On Saturday night, there was a light sprinkling of snow on the ground that continued through Sunday; Sunday night, it apparently started snowing more. At 2:19 AM Monday morning, my sister told me to look outside and after a glance outside, I woke up in the house to come look. There was a blanket of snow on the ground. On a metal folding chair in the backyard, snow had piled, it was roughly five inches.

Austin had the third highest snowfall in its history at five (six?) inches; on my phone, the temperature went down to 6F on Monday and 4F on Tuesday. The official low was apparently 9F, which seriously is still insane.

The entire state is still reeling. There are still people without power; there are even more without water. We're on a boil notice in Austin and doubtless in other parts of Texas (excluding El Paso and the panhandle, who are part of the national grid and therefore were actually functional.

People froze to death. Others died of carbon monoxide poisoning in their vehicles trying to stay out of the cold. There's a not zero chance we'll find people who starved to death before this is over. The grocery stores--if you can get to one--are stripped bare and the state of delivery trucks seems to be 'pending'.

Pipes have burst, causing flooding in apartments and houses and the street. There are tree branches falling, in the process of falling, or are going to fall literally everywhere, which is a problem if a car or house are beneath them. Repeat that but with whole trees, which aren't as many but in relation to a car or house are even worse.

We actually don't know the extent of the aftermath yet; some people are still dumping snow in the toilet for flushing purposes; if you have electricity, you may or may not be boiling it first. Because I couldn't stop myself, I went to check the news and also noted the disaster continues for agriculture, livestock...well, everything.


I am unbelievably lucky that I could go to my mom's house, because my apartment, like most places in Texas, isn't made for these kinds of temperatures, especially without power, especially without power for roughly four and a half days. We were astronomically lucky that my Mom's house never lost power, which is actually weird.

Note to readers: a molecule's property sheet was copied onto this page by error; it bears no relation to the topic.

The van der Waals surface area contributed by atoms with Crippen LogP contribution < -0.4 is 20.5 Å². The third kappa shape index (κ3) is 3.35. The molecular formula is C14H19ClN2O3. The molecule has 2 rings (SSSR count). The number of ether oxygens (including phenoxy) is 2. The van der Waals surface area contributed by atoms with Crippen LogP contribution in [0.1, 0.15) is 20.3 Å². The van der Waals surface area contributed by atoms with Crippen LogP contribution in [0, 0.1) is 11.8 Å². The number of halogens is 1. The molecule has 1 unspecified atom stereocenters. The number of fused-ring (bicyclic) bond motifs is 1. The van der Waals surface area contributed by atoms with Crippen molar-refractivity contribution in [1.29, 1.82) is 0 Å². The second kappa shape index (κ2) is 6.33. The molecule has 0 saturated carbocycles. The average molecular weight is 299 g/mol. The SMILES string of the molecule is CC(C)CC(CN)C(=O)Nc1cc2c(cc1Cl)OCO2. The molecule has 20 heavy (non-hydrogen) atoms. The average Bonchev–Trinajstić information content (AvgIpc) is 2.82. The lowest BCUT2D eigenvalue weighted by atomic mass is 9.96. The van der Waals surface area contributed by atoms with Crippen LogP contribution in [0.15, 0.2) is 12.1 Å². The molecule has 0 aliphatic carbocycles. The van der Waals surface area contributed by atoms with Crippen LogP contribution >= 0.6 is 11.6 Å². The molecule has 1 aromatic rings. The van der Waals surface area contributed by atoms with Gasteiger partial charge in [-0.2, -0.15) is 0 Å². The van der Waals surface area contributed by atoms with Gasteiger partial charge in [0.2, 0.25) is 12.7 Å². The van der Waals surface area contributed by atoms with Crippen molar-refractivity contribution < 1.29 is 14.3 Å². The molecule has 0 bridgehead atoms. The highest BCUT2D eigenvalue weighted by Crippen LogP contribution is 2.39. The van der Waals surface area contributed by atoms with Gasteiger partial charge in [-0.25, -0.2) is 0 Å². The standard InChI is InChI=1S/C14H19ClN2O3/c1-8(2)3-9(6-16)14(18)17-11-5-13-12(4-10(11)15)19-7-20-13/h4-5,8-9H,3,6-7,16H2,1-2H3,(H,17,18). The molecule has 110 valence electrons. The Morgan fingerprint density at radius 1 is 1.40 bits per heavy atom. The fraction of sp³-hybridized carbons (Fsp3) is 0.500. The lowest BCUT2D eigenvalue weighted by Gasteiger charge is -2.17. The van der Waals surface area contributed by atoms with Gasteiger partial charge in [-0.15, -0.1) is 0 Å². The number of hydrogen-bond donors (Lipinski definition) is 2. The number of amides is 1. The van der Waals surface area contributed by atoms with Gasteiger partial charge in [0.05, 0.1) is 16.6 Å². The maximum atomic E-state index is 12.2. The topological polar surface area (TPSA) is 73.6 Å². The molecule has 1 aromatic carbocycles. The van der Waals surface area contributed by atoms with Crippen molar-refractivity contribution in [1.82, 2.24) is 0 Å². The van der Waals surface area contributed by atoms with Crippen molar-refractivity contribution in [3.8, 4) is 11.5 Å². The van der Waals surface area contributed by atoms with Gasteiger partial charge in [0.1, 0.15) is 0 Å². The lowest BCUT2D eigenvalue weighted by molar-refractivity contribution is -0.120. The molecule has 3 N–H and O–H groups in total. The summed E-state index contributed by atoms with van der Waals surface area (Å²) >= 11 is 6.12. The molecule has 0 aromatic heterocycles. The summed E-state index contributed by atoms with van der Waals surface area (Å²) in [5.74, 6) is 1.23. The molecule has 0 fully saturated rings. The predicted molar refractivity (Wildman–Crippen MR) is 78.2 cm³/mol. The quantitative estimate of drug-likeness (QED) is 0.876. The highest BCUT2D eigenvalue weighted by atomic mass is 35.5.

So her house and some unknown number in this neighborhood are part of the grid that apparently couldn't be taken down during the failed attempt at rolling blackouts because, unlike most parts of Austin, they couldn't bring the power back up after. So far as we can work out, it's something to do with how old this neighborhood is; it's at minimum fifty years old and probably north of sixty; only a few streets away is the house we lived in when I was five years old before we moved into the country: that was forty years ago and it wasn't new then.

Which means that if our power and the neighborhood's power had gone out, that would (possibly?) mean that the electric grid was entirely FUBAR'ed instead of only mostly--like now--which I am very glad I didn't know.

The temperature outside right now is 34F. The snow is melting, and it doesn't feel real. Living it didn't feel real either, though, so no surprise there.

Texas Tribune: Texas was "seconds and minutes" away from catastrophic months long blackouts, officials say Posted at Dreamwidth: | You can reply here or there. | comment count unavailable comments
children of dune - leto 1

this week of all weeks

When I posted on January 9th, and said I was stressed and had updates, I--never got back to that. So her we go.

Back in December, a few things happened. The first is my grandmother, my mom's mom, died. IT wasn't expected, but it wasn't entirely a surprise. Right on top of that--and probably related--Child went and got a puppy. And six days after we got him, the Saturday before Christmas, he was diagnosed with parvo.